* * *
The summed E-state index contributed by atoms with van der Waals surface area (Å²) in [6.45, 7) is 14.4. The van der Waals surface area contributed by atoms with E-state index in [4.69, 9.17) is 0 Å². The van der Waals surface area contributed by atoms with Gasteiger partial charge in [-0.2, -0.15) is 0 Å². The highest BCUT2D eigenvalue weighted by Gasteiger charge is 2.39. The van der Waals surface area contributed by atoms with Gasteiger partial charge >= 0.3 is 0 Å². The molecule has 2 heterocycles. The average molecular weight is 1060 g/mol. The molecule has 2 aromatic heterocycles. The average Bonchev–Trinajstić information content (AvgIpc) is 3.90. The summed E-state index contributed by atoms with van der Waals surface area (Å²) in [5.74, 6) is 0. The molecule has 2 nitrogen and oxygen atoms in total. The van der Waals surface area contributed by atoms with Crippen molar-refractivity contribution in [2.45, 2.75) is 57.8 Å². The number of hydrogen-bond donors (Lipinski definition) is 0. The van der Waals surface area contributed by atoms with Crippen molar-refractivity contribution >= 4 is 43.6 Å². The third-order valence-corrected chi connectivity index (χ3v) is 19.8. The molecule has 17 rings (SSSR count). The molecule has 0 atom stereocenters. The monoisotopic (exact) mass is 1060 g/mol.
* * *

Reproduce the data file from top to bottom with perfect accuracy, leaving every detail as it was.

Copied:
The summed E-state index contributed by atoms with van der Waals surface area (Å²) in [6.45, 7) is 14.4. The van der Waals surface area contributed by atoms with E-state index in [4.69, 9.17) is 0 Å². The van der Waals surface area contributed by atoms with Gasteiger partial charge in [-0.2, -0.15) is 0 Å². The highest BCUT2D eigenvalue weighted by Gasteiger charge is 2.39. The van der Waals surface area contributed by atoms with Gasteiger partial charge >= 0.3 is 0 Å². The molecule has 2 heterocycles. The average molecular weight is 1060 g/mol. The molecule has 2 aromatic heterocycles. The average Bonchev–Trinajstić information content (AvgIpc) is 3.90. The summed E-state index contributed by atoms with van der Waals surface area (Å²) in [5.74, 6) is 0. The molecule has 2 nitrogen and oxygen atoms in total. The van der Waals surface area contributed by atoms with Crippen molar-refractivity contribution in [2.45, 2.75) is 57.8 Å². The number of hydrogen-bond donors (Lipinski definition) is 0. The van der Waals surface area contributed by atoms with Crippen molar-refractivity contribution >= 4 is 43.6 Å². The third-order valence-corrected chi connectivity index (χ3v) is 19.8. The molecule has 17 rings (SSSR count). The molecule has 0 atom stereocenters. The monoisotopic (exact) mass is 1060 g/mol.